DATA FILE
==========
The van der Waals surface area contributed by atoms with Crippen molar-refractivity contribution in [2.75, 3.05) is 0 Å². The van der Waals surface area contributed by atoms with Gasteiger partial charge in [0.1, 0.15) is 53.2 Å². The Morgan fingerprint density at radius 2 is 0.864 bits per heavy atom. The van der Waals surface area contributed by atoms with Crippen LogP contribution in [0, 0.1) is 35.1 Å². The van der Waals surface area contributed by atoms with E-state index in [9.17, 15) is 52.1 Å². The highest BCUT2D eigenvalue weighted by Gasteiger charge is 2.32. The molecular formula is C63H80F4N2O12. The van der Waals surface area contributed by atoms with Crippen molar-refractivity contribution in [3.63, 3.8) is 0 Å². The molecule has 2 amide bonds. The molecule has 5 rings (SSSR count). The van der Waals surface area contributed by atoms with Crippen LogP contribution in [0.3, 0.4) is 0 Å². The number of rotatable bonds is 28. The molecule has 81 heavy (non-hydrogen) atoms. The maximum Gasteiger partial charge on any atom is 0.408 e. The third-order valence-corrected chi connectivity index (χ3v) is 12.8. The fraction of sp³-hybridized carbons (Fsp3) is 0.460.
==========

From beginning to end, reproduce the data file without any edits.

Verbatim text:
The van der Waals surface area contributed by atoms with Crippen molar-refractivity contribution in [2.75, 3.05) is 0 Å². The van der Waals surface area contributed by atoms with Gasteiger partial charge in [0.1, 0.15) is 53.2 Å². The Morgan fingerprint density at radius 2 is 0.864 bits per heavy atom. The van der Waals surface area contributed by atoms with Crippen LogP contribution in [0, 0.1) is 35.1 Å². The van der Waals surface area contributed by atoms with E-state index in [9.17, 15) is 52.1 Å². The highest BCUT2D eigenvalue weighted by Gasteiger charge is 2.32. The molecular formula is C63H80F4N2O12. The van der Waals surface area contributed by atoms with Crippen molar-refractivity contribution in [3.63, 3.8) is 0 Å². The molecule has 2 amide bonds. The molecule has 5 rings (SSSR count). The van der Waals surface area contributed by atoms with Crippen LogP contribution in [0.3, 0.4) is 0 Å². The number of rotatable bonds is 28. The molecule has 81 heavy (non-hydrogen) atoms. The maximum Gasteiger partial charge on any atom is 0.408 e. The third-order valence-corrected chi connectivity index (χ3v) is 12.8. The fraction of sp³-hybridized carbons (Fsp3) is 0.460.